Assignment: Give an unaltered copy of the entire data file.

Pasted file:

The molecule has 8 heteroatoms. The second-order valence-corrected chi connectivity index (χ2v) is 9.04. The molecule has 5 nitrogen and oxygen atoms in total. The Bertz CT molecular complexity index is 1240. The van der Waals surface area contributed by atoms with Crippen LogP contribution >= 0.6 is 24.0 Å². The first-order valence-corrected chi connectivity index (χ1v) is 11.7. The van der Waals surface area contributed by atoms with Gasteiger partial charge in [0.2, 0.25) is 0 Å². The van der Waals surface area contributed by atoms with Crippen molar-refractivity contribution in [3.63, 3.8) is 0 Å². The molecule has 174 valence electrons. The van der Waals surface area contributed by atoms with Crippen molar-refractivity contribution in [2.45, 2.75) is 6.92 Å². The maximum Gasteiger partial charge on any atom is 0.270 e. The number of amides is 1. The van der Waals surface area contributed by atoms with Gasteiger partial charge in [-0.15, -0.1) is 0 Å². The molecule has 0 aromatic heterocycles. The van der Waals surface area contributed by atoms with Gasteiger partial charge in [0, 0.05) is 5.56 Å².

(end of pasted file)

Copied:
The molecule has 8 heteroatoms. The second-order valence-corrected chi connectivity index (χ2v) is 9.04. The molecule has 5 nitrogen and oxygen atoms in total. The Bertz CT molecular complexity index is 1240. The van der Waals surface area contributed by atoms with Crippen LogP contribution >= 0.6 is 24.0 Å². The first-order valence-corrected chi connectivity index (χ1v) is 11.7. The van der Waals surface area contributed by atoms with Gasteiger partial charge in [0.2, 0.25) is 0 Å². The van der Waals surface area contributed by atoms with Crippen molar-refractivity contribution in [3.63, 3.8) is 0 Å². The molecule has 174 valence electrons. The van der Waals surface area contributed by atoms with Crippen molar-refractivity contribution in [2.45, 2.75) is 6.92 Å². The maximum Gasteiger partial charge on any atom is 0.270 e. The number of amides is 1. The van der Waals surface area contributed by atoms with Gasteiger partial charge in [-0.15, -0.1) is 0 Å². The molecule has 0 aromatic heterocycles. The van der Waals surface area contributed by atoms with Gasteiger partial charge in [0, 0.05) is 5.56 Å².